If you’re crafting plans for some fresh and sublime adventures this spring and summer, sun-splashed Tasman Bay, at the top of the South, is a spell-binding proposition. Tickle your toes in the golden sand, savour drool-worthy food, feast your eyes on the burgeoning arts trail, graze from the vineyards and famed craft beer scene or try your hand at some enthralling soft adventure. Cable Bay Adventure Park certainly ticks all the boxes for thrilling outdoorsy adventures. Champion multi-sporters Richard and Elina Ussher took over the 400-hectare site three years ago – and it’s continuing to charge ahead in leaps and bounds. Their vision is driven by an abiding desire to be great custodians of the land. Their nursery is pumping out over 50,000 native seedlings a year, powering the afforestation programme, complementing the remaining ancient native forest which enrobes much of the property, boasting some seriously impressive old-growth podocarp specimens.
Totara was previously felled extensively on the site. I stopped to admire a magnificent carving of Tane Mahuta, carved out of a totara that was felled on the property 50 years ago. One of the best ways to appreciate the verdant splendour at Cable Bay is to enjoy a fling with the park’s signature attraction, the Skywire. The tour starts with a 4km ride in one of their 4-wheel drive vehicles, passing through pristine native forest. The Skywire is set 300m above the base café, serving up delirious views of Cable and Delaware Bays, the western ranges and north towards D’Urville Island. Billed as the world’s longest flying fox experience, this 3.2km ride hoists you across the canopy, 150 metres above the forest’s wondrous mosaic of green.
The Skywire seats up to four “flyers” at a time, not dissimilar to a chairlift, with around 1000m of gravity assisted free-wheeling, reaching speeds of up to 100km, before the ride beats to a more sedate pace allowing you to drool over the scenery, while filling your Insta-feed. Then you do it all again – backwards. I adored it. There’s no other ride in New Zealand quite like it. The park also boasts its own dedicated paintball area, Argo amphibious vehicle rides, quad bikes tours and bike trails – which are constantly expanding. Remarkably, access to the park’s MTB trails is free, so you either bring your own bike for a blast, or hire a bike from their full fleet of suspension trail capable e-bikes, mountain bikes and kids’ bikes.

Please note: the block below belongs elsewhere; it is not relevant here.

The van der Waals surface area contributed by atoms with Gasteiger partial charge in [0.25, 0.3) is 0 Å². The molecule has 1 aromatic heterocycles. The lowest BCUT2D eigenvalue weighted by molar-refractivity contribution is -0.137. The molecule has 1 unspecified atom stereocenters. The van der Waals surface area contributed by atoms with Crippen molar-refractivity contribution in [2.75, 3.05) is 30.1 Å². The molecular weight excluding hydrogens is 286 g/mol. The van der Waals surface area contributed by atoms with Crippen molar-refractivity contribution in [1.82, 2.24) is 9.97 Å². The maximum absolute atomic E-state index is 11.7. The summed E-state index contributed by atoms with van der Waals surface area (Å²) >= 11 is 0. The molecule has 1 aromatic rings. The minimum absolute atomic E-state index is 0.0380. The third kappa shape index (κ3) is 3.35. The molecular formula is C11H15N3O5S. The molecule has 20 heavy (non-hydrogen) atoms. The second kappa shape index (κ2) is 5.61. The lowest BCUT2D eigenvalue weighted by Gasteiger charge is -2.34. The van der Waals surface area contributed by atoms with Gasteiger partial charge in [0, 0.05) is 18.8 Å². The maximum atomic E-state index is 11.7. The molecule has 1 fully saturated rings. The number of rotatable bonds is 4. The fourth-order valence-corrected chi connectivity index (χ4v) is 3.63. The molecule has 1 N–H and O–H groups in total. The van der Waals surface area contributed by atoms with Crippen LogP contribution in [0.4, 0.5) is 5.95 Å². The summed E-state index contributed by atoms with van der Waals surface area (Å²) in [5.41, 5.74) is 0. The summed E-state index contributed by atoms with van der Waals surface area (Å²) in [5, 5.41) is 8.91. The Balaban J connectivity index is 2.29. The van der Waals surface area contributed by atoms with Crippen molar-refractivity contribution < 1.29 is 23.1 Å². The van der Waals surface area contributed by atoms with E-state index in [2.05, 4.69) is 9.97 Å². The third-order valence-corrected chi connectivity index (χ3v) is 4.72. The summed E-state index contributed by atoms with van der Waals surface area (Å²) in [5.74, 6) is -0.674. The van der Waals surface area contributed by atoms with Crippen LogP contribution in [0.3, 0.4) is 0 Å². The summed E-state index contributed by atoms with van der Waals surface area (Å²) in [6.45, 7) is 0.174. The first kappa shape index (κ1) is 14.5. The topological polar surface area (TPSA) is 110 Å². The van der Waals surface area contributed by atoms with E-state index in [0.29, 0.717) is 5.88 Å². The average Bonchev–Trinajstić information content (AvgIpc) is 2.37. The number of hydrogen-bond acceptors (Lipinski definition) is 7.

There’s even a shuttle service to whisk you to the top of the trails. All of the trail networks are built by a small and passionate group of volunteers with a real focus on minimising the environmental impact on the areas they’re traversing through. Just 15 minutes from Nelson, Cable Bay Adventure Park is an escapist destination in its own right. https://www.cablebayadventurepark.com/
Eager to hit the pedals around the shoreline of Tasman Bay, I hooked up with Andrew Schwass and the team at Kiwi Journeys. This locally owned and operated family business is the region’s trusted local cycle tour operator, specialising in self-guided and supported tours on Nelson’s Great Taste Trail and the West Coast Wilderness Trail. They have handily located bases strung across the region, at Nelson, Mapua Wharf and Kaiteriteri. They are the go-to for everything you need to enjoy these rides - including the region’s biggest range of quality bikes, including new e-Bikes, trail bikes, mountain bikes and family equipment. Andrew kitted me out with an Avanti e-Bike for my fabulous foray on the Great Taste Trail from Richmond to Mapua Wharf. The entire trail is a whopping 174km-long circuit, bit it’s tastily arranged into manageable sections, including my romp which was an easy 20km ride.
After fortifying myself with a delicious Tahuna Light Pilsner and pizza at Eddyline Brewery, I struck out on this splendidly designed trail, traversing the languid Waimea Estuary, which was bustling with wading and sea birds. The wonderfully wobbly Waime...